Swiss watch with Major Ruth Meyer


By Anatol Rapoport and Metta Spencer (interviewers) | 1994-05-01 12:00:00

Metta Spencer: Tell us about the referendum to abolish the army.

Ruth Meyer: In 1989 a little more than 35% of the voters supported it. Switzerland has the only militia army in the world. Males are conscripted, take a seventeen - week training, and then remain soldiers. They have two or three weeks further training every year or two. As a neutral country our army is purely defensive. Women enter the Swiss army only on a voluntary basis.

The army used to play an important integrative role in society. Many people learned about their country while in the military because they had to move to areas of Switzerland where they never would go otherwise. However, since the late 1970s, the army has lost a lot of support as an integrating symbol.

Anatol Rapoport: What happens in Switzerland to conscientious objectors?

Meyer: Now they can do alternative service. Until 1991 they went to jail.

Rapoport: For how long?

Meyer: A person with religious or ethical arguments would be jailed between three and six months. People with political arguments went to jail for one year. Now we are introducing alternative service. I think modern values are changing; we see the same trends in all countries, away from authoritarianism, obedience, and so on, and toward tolerance, more humanitarian values, and peace as a moral value. Still, in the data of 1993, the majority of people say we need an army. Switzerland is years behind other European countries, and one explanation is that Switzerland wasn't constrained after World War II to rethink the structural basis of society.

Spencer: But it can't be just conservatism, because the Swiss use the referendum so much. Direct democracy is not at all a conservative idea, but a very progressive idea, wouldn't you agree?

Meyer: It was a progressive idea in building up Switzerland in the second half of the 19th century. But I am sceptical about direct democracy on the level of the whole society with a highly complex question. There, it makes the population very susceptible to populist manipulation.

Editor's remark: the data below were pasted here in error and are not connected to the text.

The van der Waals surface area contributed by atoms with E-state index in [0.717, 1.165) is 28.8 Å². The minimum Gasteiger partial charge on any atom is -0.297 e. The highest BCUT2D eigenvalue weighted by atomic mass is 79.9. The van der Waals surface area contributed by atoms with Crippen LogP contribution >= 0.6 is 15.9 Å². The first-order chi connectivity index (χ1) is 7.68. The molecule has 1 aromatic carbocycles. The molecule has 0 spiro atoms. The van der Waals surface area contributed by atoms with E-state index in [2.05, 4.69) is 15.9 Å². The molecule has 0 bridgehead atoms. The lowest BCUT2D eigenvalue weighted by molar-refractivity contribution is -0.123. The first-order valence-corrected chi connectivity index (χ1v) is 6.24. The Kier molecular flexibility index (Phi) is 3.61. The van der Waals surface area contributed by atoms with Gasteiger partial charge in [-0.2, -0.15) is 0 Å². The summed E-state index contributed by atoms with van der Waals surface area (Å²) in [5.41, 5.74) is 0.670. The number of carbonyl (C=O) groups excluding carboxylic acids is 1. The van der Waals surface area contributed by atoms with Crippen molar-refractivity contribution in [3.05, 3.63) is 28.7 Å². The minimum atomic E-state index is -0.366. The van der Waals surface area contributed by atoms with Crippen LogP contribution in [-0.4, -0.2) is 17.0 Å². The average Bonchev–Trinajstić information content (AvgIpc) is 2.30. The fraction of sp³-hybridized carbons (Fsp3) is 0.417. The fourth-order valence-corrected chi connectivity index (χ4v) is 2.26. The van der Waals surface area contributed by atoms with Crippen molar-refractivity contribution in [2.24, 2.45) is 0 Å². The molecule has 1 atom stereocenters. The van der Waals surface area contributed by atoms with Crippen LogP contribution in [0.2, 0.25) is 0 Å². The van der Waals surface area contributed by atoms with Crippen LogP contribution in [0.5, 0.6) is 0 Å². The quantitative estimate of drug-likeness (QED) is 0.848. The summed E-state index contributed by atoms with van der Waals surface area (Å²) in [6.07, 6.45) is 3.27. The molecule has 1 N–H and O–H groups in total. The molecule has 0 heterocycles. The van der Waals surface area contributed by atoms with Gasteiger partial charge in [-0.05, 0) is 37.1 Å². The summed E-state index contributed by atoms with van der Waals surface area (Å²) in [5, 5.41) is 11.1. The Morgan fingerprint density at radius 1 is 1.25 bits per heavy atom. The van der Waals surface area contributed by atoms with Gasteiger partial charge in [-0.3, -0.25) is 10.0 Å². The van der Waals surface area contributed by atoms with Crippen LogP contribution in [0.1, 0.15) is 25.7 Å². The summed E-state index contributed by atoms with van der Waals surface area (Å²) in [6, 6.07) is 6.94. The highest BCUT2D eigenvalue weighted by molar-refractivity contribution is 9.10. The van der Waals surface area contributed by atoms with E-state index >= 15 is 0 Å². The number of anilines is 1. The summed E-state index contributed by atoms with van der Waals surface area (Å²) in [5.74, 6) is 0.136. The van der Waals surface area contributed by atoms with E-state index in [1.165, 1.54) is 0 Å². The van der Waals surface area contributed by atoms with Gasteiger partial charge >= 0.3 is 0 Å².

Spencer: Do you know of any decisions made by direct democracy in Switzerland that have been bad decisions?

Meyer: I would say the popular vote against the participation of Switzerland in the United Nations and the EVR were bad decisions. The EVR is the new economic treaty between the old EFTA (European Free Trade Association) statesandthe European Community. Switzerland voted against joining. You can't say that you are a modern society and not take some responsibility in a bigger context. Each side tried to manipulate the population in that vote -- especially the traditional right wing.

Rapoport: What do they fear losing by joining the United Nations?

Meyer: They fear losing neutrality, their special status in the world. I'm not sure that there are material interests at stake. Take this EVR. Switzerland's economy is highly interconnected with Europe, and the vote against EVR will put Switzerland into real economic difficulties.

Spencer: The rest of the world seems satisfied for Switzerland to stay the way it is, as a neutral place, because it provides services -- banking, Red Cross, mediation, and so on. It can do things because of its neutral role that it wouldn't be able to do otherwise.

Meyer: That's the view of right - wing conservatives.

Peace Magazine May-Jun 1994

Peace Magazine May-Jun 1994, page 15. Some rights reserved.

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